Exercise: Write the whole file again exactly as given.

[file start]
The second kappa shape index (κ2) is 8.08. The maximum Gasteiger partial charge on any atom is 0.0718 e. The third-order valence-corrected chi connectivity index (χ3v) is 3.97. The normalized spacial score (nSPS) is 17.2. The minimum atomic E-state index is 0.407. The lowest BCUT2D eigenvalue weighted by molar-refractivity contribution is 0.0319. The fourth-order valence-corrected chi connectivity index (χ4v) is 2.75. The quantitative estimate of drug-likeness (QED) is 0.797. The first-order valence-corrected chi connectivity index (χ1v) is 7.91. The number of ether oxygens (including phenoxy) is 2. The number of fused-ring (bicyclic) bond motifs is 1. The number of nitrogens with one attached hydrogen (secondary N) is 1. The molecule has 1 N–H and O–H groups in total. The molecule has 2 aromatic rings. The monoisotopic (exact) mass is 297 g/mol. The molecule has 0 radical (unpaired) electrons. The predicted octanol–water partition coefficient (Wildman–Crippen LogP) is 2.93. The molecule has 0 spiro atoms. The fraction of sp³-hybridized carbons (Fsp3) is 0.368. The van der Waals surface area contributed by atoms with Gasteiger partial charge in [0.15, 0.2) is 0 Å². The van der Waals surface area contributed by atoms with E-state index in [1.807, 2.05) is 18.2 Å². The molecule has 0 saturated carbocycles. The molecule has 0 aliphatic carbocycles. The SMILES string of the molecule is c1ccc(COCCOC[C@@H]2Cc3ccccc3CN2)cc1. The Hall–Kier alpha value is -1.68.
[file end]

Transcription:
The second kappa shape index (κ2) is 8.08. The maximum Gasteiger partial charge on any atom is 0.0718 e. The third-order valence-corrected chi connectivity index (χ3v) is 3.97. The normalized spacial score (nSPS) is 17.2. The minimum atomic E-state index is 0.407. The lowest BCUT2D eigenvalue weighted by molar-refractivity contribution is 0.0319. The fourth-order valence-corrected chi connectivity index (χ4v) is 2.75. The quantitative estimate of drug-likeness (QED) is 0.797. The first-order valence-corrected chi connectivity index (χ1v) is 7.91. The number of ether oxygens (including phenoxy) is 2. The number of fused-ring (bicyclic) bond motifs is 1. The number of nitrogens with one attached hydrogen (secondary N) is 1. The molecule has 1 N–H and O–H groups in total. The molecule has 2 aromatic rings. The monoisotopic (exact) mass is 297 g/mol. The molecule has 0 radical (unpaired) electrons. The predicted octanol–water partition coefficient (Wildman–Crippen LogP) is 2.93. The molecule has 0 spiro atoms. The fraction of sp³-hybridized carbons (Fsp3) is 0.368. The van der Waals surface area contributed by atoms with Gasteiger partial charge in [0.15, 0.2) is 0 Å². The van der Waals surface area contributed by atoms with E-state index in [1.807, 2.05) is 18.2 Å². The molecule has 0 saturated carbocycles. The molecule has 0 aliphatic carbocycles. The SMILES string of the molecule is c1ccc(COCCOC[C@@H]2Cc3ccccc3CN2)cc1. The Hall–Kier alpha value is -1.68.